While longevity is a goal for many, others are concerned about living too long and enduring any suffering that might come with it.
For example, the popular British singer and TV presenter, Cilla Black, said in 2010 when she was 67, that she didn’t want to live beyond the age of 75.
Four years later, the acclaimed oncologist, bioethicist and former advisor to President Obama, Dr. Ezekiel J. Emanuel, then aged 57, echoed her words, writing that “75 years is all I want to live.”
Their comments beg the question, is there a good age to die?
Researchers at the University of Kansas explored longevity in a recent study. The team interviewed 90 people aged 62 and older from the U.S., Germany and China. They learned that most people want to live long lives, but only on the condition that they remain healthy. No surprise there.
The team also learned that instead of seeing life as a continuum of time, the study respondents thought of their lives in four ages or segments, where the third age of active retirement is desired but the fourth age of disability and health decline is not.
The Fourth Age: Physical Decline
It’s that fourth age that concerned Cilla Black.
Her view was colored by her mother’s miserable experience. She tragically suffered an agonizing, lingering death due to illness. As fate would have it, Miss Black was granted her wish to die by age 75 following an accident when she was 73.
This fourth age also concerns Dr. Emanuel. In his essay, “Why I hope to die at 75,” Dr. Emanuel rejects the American obsession to cheat death and prolong life as long as possible.
He writes that by the time he reaches 75, he will have lived a complete life. He would have seen his children grow up, enjoyed seeing his grandchildren develop, pursued his life projects and made his contribution.
Beyond 75, even if not disabled, people are “faltering and declining,” robbed of their creativity and ability to contribute to work and society. He writes, “We want to be remembered as independent, not experienced as burdens.”
Life expectancy has improved, but the idea that these extra years will be without physical disability is a “fantasy” he asserts.There are exceptions, he acknowledges, but these people are rare and just lucky.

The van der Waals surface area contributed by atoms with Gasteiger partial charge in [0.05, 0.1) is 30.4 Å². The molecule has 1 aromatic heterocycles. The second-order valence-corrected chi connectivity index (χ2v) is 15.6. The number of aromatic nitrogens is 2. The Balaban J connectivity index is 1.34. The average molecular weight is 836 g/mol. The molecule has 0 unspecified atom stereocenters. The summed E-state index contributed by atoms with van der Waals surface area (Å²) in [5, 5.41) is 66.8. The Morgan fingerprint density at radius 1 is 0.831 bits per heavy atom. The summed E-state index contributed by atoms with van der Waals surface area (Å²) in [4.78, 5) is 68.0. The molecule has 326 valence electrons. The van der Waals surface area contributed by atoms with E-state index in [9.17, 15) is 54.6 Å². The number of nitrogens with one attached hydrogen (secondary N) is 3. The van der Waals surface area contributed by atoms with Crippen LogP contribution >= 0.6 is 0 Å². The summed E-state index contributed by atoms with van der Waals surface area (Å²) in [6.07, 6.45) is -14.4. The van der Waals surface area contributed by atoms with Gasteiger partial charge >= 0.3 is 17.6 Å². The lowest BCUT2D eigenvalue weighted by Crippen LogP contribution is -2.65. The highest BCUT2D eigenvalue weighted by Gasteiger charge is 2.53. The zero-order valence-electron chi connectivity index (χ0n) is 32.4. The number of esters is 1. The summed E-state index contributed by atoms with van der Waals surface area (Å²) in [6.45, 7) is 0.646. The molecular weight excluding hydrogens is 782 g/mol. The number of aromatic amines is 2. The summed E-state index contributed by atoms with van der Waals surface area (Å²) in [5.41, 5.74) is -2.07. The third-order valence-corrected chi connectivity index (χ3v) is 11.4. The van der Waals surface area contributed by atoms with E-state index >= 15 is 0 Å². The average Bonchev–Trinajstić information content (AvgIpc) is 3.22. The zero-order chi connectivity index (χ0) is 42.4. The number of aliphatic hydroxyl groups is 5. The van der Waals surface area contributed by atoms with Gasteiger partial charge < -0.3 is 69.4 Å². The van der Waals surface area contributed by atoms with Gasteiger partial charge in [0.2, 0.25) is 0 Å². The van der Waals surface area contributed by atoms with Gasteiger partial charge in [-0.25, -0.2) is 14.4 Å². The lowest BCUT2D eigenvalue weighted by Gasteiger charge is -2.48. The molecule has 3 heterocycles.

A Longer Life Elongates the Dying Process
As far as Dr. Emanuel is concerned, a longer life is accompanied by more years of physical and mental disability for the vast majority. Stroke is one example. With medical advances deaths have fallen considerably but many survivors suffer paralysis and inability to speak. “Does that sound very desirable? Not to me,” Dr. Emanuel explains.
Millions of Americans have Alzheimer’s. Even if you escape, mental functioning deteriorates so that “by 75, creativity, originality, and productivity are pretty much gone for the vast, vast majority of us.”
Dr. Emanuel accepts that there’s more to life than career and creativity, and people can still be content and happy even with disabilities, but even putting financial and care-giving burdens aside, “living too long places real emotional weights on our progeny.
“Parents cast a big shadow…they set expectations, render judgments, impose their opinion, interfere and are generally a looming presence for even adult children.”
Age is Just a Number to Me…
My initial reaction to Dr. Emanuel’s essay is shock. I know plenty of vibrant people who live productive, creative and exciting lives beyond the age of 75. I agree that certain physical abilities do decline and some times even disappear with age, but there are new abilities that spring up to take their place. Abilities that are born of wisdom, experience and emotional and spiritual maturity.
I wish Dr. Emanuel had focused less on the problems of aging and more on the solutions. For instance, at no point in his essay does Dr. Emanuel mention the benefits of diet, nutritional supplementation, exercise, adequate sleep, or any other strategy to help people stay physically and mentally well throughout the aging process. Endless studies support such strategies, not to mention the progress being made in anti-aging science.
Living a Vibrant Life Beyond Age 75
The point is, succumbing to years of debilitating disease and disability after age 75 is certainly not inevitable.
If you’re interested in living a longer, healthier life, then start with your diet and nutritional supplementation. Currently, more than half of the calories the average American consumes come from ultra-processed foods. Choose to eat real food that is not processed or minimally processed. Fill your plate with lean meat, healthy fats, whole grains and lots of vegetables and colorful fruit.
This and this alone will go a long way towards helping you maintain a healthy weight and avoiding nutritional defcicieny. At present, nearly half of Americans are obese and 90 percent of adults fall short of recommended intakes for one or more vitamins and minerals.
It’s also important to exercise. Less than a quarter of Americans meet guidelines for aerobic and muscle-strengthening exercise.
If you can put some effort into improving your diet and lifestyle, you’ll see your health improve as well. This is especially important for folks over the age of 65. More than half of the senior population take four or more medications. In some cases, a healthier lifestyle can eliminate the need for certain drugs.
In my opinion, an active, lengthy, high-quality old age is not only desirable, it’s achievable and well worth aiming for. 75 is still far too young to die.
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